Binghamton researcher studies oldest fossil hominin ear bones ever recovered
Recently published paper indicates discovery could yield important clues on origins of humankind
BINGHAMTON, NY– A new study, led by a Binghamton University anthropologist and published this week by the National Academy of Sciences, could shed new light on the earliest existence of humans. The study analyzed the tiny ear bones, the malleus, incus and stapes, from two species of early human ancestor in South Africa. The ear ossicles are the smallest bones in the human body and are among the rarest of human fossils recovered. Unlike other bones of the skeleton, the ossicles are already fully formed and adult-sized at birth. This indicates that their size and shape is under very strong genetic control and, despite their small size, they hold a wealth of evolutionary information.
The study, led by Binghamton University anthropologist Rolf Quam, was carried out by an international team of researchers from institutions in the US, Italy and Spain. They analyzed several auditory ossicles representing the early hominin species Paranthropus robustus and Australopithecus africanus. The new study includes the oldest complete ossicular chain (i.e. all three ear bones) of a fossil hominin ever recovered. The bones date to around two million years ago and come from the well-known South African cave sites of Swartkrans and Sterkfontein, which have yielded abundant fossils of these early human ancestors.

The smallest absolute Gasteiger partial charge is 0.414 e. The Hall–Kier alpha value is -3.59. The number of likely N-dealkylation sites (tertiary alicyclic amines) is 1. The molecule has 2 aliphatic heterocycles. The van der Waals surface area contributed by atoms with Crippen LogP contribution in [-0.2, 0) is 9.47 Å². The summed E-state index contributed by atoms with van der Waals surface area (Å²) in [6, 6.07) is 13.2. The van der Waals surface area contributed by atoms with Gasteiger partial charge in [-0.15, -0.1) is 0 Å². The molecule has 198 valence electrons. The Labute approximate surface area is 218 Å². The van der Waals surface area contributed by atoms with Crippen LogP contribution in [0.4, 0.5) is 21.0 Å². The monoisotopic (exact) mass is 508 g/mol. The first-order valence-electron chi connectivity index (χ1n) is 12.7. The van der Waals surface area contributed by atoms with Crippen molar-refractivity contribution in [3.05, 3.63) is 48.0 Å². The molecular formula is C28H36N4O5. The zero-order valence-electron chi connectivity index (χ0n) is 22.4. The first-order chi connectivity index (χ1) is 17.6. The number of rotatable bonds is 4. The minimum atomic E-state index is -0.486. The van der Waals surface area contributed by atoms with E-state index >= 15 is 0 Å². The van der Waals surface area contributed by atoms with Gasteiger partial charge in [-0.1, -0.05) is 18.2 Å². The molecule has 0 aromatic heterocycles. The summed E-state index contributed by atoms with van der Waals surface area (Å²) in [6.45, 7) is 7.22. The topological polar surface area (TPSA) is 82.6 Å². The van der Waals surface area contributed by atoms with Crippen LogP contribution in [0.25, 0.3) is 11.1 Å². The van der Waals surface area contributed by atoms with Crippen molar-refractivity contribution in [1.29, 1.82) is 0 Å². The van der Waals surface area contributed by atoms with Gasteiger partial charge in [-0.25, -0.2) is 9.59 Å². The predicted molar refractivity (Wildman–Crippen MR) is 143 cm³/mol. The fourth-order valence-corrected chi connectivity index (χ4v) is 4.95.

The researchers report several significant findings from the study. The malleus is clearly human-like, and its size and shape can be easily distinguished from our closest living relatives, chimpanzees, gorillas and orangutans. Many aspects of the skull, teeth and skeleton in these early human ancestors remain quite primitive and ape-like, but the malleus is one of the very few features of these early hominins that is similar to our own species, Homo sapiens. Since both the early hominin species share this human-like malleus, the anatomical changes in this bone must have occurred very early in our evolutionary history. Says Quam, “Bipedalism (walking on two feet) and a reduction in the size of the canine teeth have long been held up as the “hallmark of humanity” since they seem to be present in the earliest human fossils recovered to date.
Our study suggests that the list may need to be updated to include changes in the malleus as well.” More fossils from even earlier time periods are needed to corroborate this assertion, says Quam. In contrast to the malleus, the two other ear ossicles, the incus and stapes, appear more similar to chimpanzees, gorillas and orangutans. The ossicles, then, show an interesting mixture of ape-like and human-like features.
The anatomical differences from humans found in the ossicles, along with other differences in the outer, middle and inner ear, are consistent with different hearing capacities in these early hominin taxa compared to modern humans. Although the current study does not demonstrate this conclusively, the team plans on studying the functional aspects of the ear in these early hominins relying on 3D virtual reconstructions based on high resolution CT scans. The team has already applied this approach previously to the 500,000 year-old human fossils from the Sierra de Atapuerca in northern Spain. The fossils from this site represent the ancestors of the Neandertals, but the results suggested their hearing pattern already resembled Homo sapiens. Extending this type of analysis to Australopithecus and Paranthropus should provide new insight into when our modern human pattern of hearing may have evolved. The study has just been published in the Proceedings of the National Academy of Sciences.